Cane and I helped prepare distribution and whatever else he asked of us, but doing something so intimate had never been required of us before. “Why?”

“Why?” He stabbed the cigar into the ashtray beside him, smashing it so hard that it broke at the end. “Because I’m not going to be around forever, Crow. You and Cane have been a part of this business for years now. Time to step up.”

“You called me an imbecile last week.”

“Because you weren’t listening.”

“And what makes you think I’ll listen now?” I didn’t raise my voice, but my tone was sharp like a dagger.

A dozen men were in the room with us, watching the family drama unfold like a telenovela.

My father’s eyes narrowed, his anger officially provoked. “Then perhaps I’ll ask your brother if he’s up for the task.”

“That’d be wise.” I turned away from my father and wished I hadn’t wasted my time coming down to the warehouse, the place where he’d spit on his marriage to my mother by acting like a king when he’d never earned the crown.

“Think you’re better than me?” His voice stabbed me in the back like the tip of a blade. “Take that judgment in your eyes and shove it up your ass, Son.”

I stilled as my blood started to burn like acid. A son should always admire his father, always dream of being like him once manhood arrived. But all the respect I had for him had died long ago. I turned back around and faced his wrath. “I’m not better than you—but Ma certainly is.”

His expression didn’t change. Hard and still like a statue, he sat in the silence. Then he gave a slight nod to his men, telling them to leave the room so we could finish this in private. They all vacated their chairs and left, taking the women with them, the speaker system too. My father finished the scotch in his short glass before he stood up and looked at me. Fit and trim, he latched on to his youth with an iron grip. He regarded me as an opponent rather than family. “You’re young and naïve. You see the world in black and white, but once enough years have passed, you’ll see that the world is a spectrum of gray. There’s no such thing as right and wrong—only context.”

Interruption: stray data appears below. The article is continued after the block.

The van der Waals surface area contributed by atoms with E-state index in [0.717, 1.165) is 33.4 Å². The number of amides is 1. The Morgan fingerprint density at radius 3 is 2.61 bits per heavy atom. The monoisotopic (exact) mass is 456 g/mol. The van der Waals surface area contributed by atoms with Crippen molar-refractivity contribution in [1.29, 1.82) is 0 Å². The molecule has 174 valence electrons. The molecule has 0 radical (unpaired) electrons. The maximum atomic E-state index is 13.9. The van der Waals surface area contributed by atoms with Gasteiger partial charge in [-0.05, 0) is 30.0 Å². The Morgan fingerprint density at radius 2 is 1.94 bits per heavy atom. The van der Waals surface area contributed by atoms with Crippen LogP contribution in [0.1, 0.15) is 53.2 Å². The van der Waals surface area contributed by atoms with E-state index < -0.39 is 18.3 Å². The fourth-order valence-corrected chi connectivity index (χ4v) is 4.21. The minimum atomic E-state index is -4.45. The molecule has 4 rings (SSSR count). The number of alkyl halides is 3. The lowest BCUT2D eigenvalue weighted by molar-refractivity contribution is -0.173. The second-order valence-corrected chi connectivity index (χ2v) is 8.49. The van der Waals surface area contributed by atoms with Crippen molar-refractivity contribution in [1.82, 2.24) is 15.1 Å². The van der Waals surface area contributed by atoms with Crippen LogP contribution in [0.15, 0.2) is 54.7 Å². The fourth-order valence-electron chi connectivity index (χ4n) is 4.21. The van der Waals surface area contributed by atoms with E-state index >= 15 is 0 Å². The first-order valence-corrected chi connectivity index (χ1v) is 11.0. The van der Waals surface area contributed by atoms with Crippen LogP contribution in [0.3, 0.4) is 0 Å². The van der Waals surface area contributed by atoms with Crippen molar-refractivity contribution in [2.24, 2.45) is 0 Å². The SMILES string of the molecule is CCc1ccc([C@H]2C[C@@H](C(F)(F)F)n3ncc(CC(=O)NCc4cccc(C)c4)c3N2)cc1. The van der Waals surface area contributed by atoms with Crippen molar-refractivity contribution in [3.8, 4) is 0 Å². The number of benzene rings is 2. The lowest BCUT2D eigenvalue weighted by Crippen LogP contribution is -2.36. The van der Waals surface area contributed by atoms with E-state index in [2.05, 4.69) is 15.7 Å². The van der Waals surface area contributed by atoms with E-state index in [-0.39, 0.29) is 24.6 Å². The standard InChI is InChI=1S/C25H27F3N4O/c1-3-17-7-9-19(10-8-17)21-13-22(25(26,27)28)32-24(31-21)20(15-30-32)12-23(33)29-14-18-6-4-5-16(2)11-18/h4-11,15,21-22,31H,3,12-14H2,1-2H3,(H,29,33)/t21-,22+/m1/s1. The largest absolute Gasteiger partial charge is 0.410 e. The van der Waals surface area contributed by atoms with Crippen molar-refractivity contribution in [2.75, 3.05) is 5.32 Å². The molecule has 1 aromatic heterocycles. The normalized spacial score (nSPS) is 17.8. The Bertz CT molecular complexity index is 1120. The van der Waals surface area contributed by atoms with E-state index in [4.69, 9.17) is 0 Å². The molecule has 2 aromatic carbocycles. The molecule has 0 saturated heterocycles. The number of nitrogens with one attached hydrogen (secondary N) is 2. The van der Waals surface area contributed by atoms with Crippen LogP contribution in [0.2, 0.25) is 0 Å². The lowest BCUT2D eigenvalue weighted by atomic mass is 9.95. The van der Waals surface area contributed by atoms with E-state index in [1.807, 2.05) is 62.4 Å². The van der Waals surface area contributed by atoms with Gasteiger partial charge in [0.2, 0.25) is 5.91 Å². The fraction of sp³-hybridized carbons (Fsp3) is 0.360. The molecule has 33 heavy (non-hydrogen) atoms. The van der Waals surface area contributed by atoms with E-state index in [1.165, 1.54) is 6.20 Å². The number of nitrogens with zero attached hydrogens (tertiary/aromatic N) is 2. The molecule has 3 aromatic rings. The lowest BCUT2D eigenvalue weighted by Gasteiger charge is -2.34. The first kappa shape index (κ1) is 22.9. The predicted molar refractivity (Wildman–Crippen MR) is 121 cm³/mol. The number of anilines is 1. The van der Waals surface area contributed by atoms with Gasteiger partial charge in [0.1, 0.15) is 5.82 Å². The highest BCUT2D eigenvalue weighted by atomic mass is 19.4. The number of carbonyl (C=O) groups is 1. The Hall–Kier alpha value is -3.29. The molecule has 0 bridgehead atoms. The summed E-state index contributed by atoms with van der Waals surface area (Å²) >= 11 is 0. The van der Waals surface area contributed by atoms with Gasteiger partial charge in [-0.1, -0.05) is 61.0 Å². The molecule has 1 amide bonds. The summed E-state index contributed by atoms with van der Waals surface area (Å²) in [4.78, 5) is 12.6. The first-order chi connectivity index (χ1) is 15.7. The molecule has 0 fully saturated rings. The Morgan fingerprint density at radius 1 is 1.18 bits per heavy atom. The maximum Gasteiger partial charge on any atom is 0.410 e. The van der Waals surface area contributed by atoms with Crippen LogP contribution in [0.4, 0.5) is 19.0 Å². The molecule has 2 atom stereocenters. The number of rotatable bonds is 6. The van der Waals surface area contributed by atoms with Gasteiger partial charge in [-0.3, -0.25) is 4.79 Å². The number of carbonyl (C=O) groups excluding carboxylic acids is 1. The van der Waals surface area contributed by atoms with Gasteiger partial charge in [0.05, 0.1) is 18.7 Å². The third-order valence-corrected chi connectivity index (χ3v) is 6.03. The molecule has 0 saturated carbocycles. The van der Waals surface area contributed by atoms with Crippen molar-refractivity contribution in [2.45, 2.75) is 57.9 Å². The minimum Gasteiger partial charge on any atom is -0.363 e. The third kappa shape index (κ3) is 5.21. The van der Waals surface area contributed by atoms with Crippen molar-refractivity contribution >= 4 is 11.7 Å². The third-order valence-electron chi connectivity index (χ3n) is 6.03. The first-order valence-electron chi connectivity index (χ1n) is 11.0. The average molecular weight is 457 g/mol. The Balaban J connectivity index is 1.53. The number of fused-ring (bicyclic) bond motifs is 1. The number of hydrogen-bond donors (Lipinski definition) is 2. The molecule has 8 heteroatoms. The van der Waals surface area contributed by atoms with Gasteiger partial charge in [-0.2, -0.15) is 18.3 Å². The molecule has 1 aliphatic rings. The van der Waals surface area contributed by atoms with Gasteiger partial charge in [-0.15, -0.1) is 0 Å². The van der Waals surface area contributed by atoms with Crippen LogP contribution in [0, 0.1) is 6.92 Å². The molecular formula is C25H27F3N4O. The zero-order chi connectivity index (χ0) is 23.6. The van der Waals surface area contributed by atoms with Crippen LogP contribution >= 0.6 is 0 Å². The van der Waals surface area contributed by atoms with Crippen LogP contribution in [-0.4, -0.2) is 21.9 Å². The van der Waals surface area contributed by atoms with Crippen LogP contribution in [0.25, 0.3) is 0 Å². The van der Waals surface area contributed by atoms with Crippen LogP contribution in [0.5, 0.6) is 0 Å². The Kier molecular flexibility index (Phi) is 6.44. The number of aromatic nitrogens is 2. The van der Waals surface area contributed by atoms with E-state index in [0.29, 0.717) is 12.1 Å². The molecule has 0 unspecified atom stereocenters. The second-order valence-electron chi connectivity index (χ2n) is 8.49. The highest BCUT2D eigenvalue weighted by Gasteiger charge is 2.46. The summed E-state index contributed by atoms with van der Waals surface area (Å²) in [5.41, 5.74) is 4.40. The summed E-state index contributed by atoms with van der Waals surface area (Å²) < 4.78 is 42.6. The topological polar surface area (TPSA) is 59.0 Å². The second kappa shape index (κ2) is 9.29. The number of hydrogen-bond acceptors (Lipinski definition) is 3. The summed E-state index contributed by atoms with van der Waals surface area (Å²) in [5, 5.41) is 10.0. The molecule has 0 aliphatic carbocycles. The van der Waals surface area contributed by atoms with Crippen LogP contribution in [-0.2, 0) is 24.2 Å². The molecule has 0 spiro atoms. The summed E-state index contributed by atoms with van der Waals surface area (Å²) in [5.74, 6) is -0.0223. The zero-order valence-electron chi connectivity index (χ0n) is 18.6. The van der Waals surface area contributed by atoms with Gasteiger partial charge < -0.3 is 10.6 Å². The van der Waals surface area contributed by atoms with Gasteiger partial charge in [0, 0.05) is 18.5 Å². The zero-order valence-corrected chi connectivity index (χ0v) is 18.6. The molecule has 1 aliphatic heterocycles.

My eyes shifted back and forth between his. “You put weapons in the hands of criminals and terrorists. You kill people who cross you and people who happen to be in the wrong place at the wrong time. I’ve never judged you because you did it for us. But what you do to Mom…that’s wrong no matter the context.”

All he did was stare at me.

“You told me loyalty is everything. How can you expect me to be loyal to you but not the woman who raised me?”

His silent stare down continued.

“Stop this, and I can forget what I’ve seen. But continue…and I’ll tell her.”

His eyes flicked back and forth between mine, his anger written in the lines of his face. “I didn’t realize my son was a rat.”

It’d been tense between us for a while, ever since the first time I caught him with a whore. We didn’t speak of it then, and I assumed it was a one-time thing that I could forget about, but then I caught him again…and again. Eventually, he didn’t bother to hide it. He paraded it around like I would approve of his infidelity to my mother, the woman who raised me, the woman who made me breakfast every morning and took me to school. “I’d rather be a rat than an asshole.”